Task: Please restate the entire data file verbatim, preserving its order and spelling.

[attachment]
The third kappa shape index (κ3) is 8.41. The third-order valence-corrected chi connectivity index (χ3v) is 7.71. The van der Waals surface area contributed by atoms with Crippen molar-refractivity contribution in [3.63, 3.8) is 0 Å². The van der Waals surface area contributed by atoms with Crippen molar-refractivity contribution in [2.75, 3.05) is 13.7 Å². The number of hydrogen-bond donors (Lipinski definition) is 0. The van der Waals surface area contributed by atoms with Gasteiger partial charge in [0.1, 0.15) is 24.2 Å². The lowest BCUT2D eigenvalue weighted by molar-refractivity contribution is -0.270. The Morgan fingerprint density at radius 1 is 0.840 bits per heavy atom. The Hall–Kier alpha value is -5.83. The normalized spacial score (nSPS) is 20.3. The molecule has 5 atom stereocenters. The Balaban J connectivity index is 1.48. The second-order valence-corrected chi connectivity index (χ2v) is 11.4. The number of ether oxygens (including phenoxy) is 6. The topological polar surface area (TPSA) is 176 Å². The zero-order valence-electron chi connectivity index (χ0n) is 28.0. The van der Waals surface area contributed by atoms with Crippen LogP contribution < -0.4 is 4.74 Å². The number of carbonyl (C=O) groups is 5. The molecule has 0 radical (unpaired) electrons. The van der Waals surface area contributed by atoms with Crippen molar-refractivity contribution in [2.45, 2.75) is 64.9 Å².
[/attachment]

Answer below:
The third kappa shape index (κ3) is 8.41. The third-order valence-corrected chi connectivity index (χ3v) is 7.71. The van der Waals surface area contributed by atoms with Crippen molar-refractivity contribution in [3.63, 3.8) is 0 Å². The van der Waals surface area contributed by atoms with Crippen molar-refractivity contribution in [2.75, 3.05) is 13.7 Å². The number of hydrogen-bond donors (Lipinski definition) is 0. The van der Waals surface area contributed by atoms with Gasteiger partial charge in [0.1, 0.15) is 24.2 Å². The lowest BCUT2D eigenvalue weighted by molar-refractivity contribution is -0.270. The Morgan fingerprint density at radius 1 is 0.840 bits per heavy atom. The Hall–Kier alpha value is -5.83. The normalized spacial score (nSPS) is 20.3. The molecule has 5 atom stereocenters. The Balaban J connectivity index is 1.48. The second-order valence-corrected chi connectivity index (χ2v) is 11.4. The number of ether oxygens (including phenoxy) is 6. The topological polar surface area (TPSA) is 176 Å². The zero-order valence-electron chi connectivity index (χ0n) is 28.0. The van der Waals surface area contributed by atoms with Crippen LogP contribution < -0.4 is 4.74 Å². The number of carbonyl (C=O) groups is 5. The molecule has 0 radical (unpaired) electrons. The van der Waals surface area contributed by atoms with Crippen molar-refractivity contribution in [2.45, 2.75) is 64.9 Å².